Welcome Prospective Anthropology Students
Graduate Programs in Biological Anthropology
The University at Albany department of Anthropology offers both a Masters and a PhD program in Anthropology that focus on biological anthropology. Our faculty specialize in biological diversity and health, demography, functional anatomy, human adaptation and physiology, paleoanthropology, and paleodemography.
The department has approximately 90 graduate students working toward graduate degrees in the four subfields of Anthropology. Biological Anthropology graduate students make up nearly 20% of the total number of active graduate students in the program.
The Anthropology department hires between 18 and 21 teaching assistants each year. These assistantships are competitive and several are held for qualified incoming students. Other forms of financial aid are also available including Diversity Fellowships, research assistantships, and non-academic assistantships in Administrative Units.
Biological anthropology graduate students also compete sucessfully for external funding from agencies such as NSF and NIH. We currently have 2 students who have earned NSF Dissertation improvement grants.
The MA program is a 30 credit degree program that requires students to take courses in the four sub-disciplines of Anthropology along with specialized courses in their major area of interest. Students normally write a masters paper in conjunction with an advanced level seminar in biological anthropology or a formal masters thesis on a project approved by their faculty mentors.
Full Program Requirements
Students may be admitted to the PhD program with an appropriate undergraduate degree, with a masters degree in anthropology, or a degree from a related field (biology, chemistry, human biology, public health etc.). Students who are admitted to the PhD program with an undergraduate degree will need to complete two phases (Phase 1 equivalent to MA Program above and Phase 2 listed below). Students begining with advanced degrees will complete at least 30 credits in Phase 2 and consult with their advisor about specific course requirements.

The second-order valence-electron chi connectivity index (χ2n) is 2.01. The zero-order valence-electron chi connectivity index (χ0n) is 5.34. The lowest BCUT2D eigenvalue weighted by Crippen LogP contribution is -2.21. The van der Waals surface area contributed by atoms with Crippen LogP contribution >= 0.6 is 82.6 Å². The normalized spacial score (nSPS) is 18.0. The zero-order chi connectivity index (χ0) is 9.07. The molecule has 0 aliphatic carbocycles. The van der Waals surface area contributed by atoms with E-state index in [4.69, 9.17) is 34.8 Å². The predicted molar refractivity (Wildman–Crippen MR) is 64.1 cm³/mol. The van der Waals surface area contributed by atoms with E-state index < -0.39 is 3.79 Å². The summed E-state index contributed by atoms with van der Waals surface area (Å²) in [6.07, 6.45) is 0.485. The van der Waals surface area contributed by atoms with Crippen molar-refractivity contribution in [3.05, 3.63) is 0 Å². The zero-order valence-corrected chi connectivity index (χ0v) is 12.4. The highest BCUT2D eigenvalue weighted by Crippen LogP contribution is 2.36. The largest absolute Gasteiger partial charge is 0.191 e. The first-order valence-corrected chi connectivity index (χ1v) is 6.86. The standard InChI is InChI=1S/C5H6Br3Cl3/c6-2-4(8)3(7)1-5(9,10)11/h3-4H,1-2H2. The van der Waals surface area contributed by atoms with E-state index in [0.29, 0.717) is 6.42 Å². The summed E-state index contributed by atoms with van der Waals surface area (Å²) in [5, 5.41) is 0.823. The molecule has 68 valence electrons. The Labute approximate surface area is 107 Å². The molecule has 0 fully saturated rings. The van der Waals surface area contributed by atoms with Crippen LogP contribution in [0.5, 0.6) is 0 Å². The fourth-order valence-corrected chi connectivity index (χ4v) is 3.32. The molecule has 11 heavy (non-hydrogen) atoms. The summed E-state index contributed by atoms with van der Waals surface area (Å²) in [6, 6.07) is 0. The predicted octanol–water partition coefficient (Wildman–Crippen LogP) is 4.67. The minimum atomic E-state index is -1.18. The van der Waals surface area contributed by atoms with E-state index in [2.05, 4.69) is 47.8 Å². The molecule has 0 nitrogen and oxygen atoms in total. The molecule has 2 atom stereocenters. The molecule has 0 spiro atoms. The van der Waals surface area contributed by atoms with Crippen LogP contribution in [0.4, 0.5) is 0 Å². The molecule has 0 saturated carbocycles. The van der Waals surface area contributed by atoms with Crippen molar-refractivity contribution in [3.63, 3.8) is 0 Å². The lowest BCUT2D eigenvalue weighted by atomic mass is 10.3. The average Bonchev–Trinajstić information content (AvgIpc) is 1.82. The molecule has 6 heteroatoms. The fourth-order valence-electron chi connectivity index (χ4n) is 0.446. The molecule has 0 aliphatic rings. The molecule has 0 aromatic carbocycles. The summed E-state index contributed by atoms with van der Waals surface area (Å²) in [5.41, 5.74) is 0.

Full Program Requirements
The University at Albany Graduate Admissions website provides all of the relevant forms and documents that prospective students will need to apply to the graduate program in Anthropology.
The Anthropology department admits between 15 and 20 new graduate students every year (between 3 and 7 in biological anthropology). The admissions process is competitive and we expect students to have above average GRE scores and undergraduate/graduate GPAs. Clear, well-written, and well-thought out statements of purpose are also requirements for admission. We recommend that prospective students contact the faculty member(s) with whom they plan to work prior to applying to the program.
Students interested in obtaining a PhD in Anthropology should apply for the PhD program and not the MA program. (Students in the PhD program earn a Masters degree en route.)
Children's Environmental Health Studies Laboratory
Evolutionary Morphology Laboratory
Human Thanatology Laboratory
Human Osteology and Paleodemography Laboratory
Center for the Eliminatination of Minority Health Disparities
Center for the Social and Demographic Analysis
Recent Graduate Courses in Biological Anthropology
Topics in Biomedical Anthropology: Bio-cultural Interactions
Topics in Growth & Development: Evolution and Fetal Programming
Topics in Biomedical Anthropology: Cities and Human Health
Topics in Growth & development: Growth as an outcome- the eco-sensitivity of growth.
Human Population Genetics
Primate Evolutionary Biology
Mercedes Fabian (PhD, University at Buffalo, 2015)
Visiting Assistant Professor
Interests: Forensic Anthropology, Human Anatomy
Timothy B. Gage (PhD, Pennsylvania State University, 1982)
Director, Center for Social and Demographic Analysis
Interests: Human biology, demography, population genetics, quantitative methods
Adam Gordon (PhD, University of Texas at Austin, 2004)
Interests: Paleoanthropology, primate anatomy and evolution, primate ecology
Areas:Madagascar, Africa, Asia, Neotropics
Julia Jennings (PhD, Pennsylvania State University, 2010)
Interests: Human biology, demography, household ecology, historical population change
Lawrence M. Schell (PhD, University of Pennsylvania, 1980)
Director, Center for the Elimination of Minority Health Disparities
Interests: Biological anthropology, medical anthropology, human growth and development, cities and health
Areas: urban North America